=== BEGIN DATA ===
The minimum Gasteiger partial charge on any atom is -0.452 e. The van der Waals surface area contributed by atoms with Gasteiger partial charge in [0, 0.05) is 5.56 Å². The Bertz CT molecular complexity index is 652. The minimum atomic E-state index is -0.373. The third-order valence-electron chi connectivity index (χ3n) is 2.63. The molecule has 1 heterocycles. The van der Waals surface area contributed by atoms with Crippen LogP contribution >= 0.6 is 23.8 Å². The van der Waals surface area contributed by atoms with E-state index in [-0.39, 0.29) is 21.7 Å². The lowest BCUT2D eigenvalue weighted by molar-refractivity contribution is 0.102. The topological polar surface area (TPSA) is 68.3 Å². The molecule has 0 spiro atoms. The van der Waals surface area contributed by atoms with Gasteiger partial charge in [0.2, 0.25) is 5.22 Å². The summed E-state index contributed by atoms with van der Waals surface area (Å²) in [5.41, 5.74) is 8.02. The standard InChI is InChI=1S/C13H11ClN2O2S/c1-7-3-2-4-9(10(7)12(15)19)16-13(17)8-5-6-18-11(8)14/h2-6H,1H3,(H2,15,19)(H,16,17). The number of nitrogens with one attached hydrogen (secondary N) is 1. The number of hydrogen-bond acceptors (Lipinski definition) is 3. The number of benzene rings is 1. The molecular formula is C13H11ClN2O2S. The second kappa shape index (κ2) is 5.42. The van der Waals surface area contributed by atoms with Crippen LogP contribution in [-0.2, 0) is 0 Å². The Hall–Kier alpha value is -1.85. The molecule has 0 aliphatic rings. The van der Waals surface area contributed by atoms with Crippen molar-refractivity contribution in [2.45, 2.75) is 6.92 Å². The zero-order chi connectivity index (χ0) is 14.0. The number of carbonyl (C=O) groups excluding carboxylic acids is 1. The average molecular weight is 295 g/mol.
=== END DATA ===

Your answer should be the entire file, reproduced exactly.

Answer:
The minimum Gasteiger partial charge on any atom is -0.452 e. The van der Waals surface area contributed by atoms with Gasteiger partial charge in [0, 0.05) is 5.56 Å². The Bertz CT molecular complexity index is 652. The minimum atomic E-state index is -0.373. The third-order valence-electron chi connectivity index (χ3n) is 2.63. The molecule has 1 heterocycles. The van der Waals surface area contributed by atoms with Crippen LogP contribution >= 0.6 is 23.8 Å². The van der Waals surface area contributed by atoms with E-state index in [-0.39, 0.29) is 21.7 Å². The lowest BCUT2D eigenvalue weighted by molar-refractivity contribution is 0.102. The topological polar surface area (TPSA) is 68.3 Å². The molecule has 0 spiro atoms. The van der Waals surface area contributed by atoms with Gasteiger partial charge in [0.2, 0.25) is 5.22 Å². The summed E-state index contributed by atoms with van der Waals surface area (Å²) in [5.41, 5.74) is 8.02. The standard InChI is InChI=1S/C13H11ClN2O2S/c1-7-3-2-4-9(10(7)12(15)19)16-13(17)8-5-6-18-11(8)14/h2-6H,1H3,(H2,15,19)(H,16,17). The number of nitrogens with one attached hydrogen (secondary N) is 1. The number of hydrogen-bond acceptors (Lipinski definition) is 3. The number of benzene rings is 1. The molecular formula is C13H11ClN2O2S. The second kappa shape index (κ2) is 5.42. The van der Waals surface area contributed by atoms with Crippen LogP contribution in [-0.2, 0) is 0 Å². The Hall–Kier alpha value is -1.85. The molecule has 0 aliphatic rings. The van der Waals surface area contributed by atoms with Crippen molar-refractivity contribution in [2.45, 2.75) is 6.92 Å². The zero-order chi connectivity index (χ0) is 14.0. The number of carbonyl (C=O) groups excluding carboxylic acids is 1. The average molecular weight is 295 g/mol.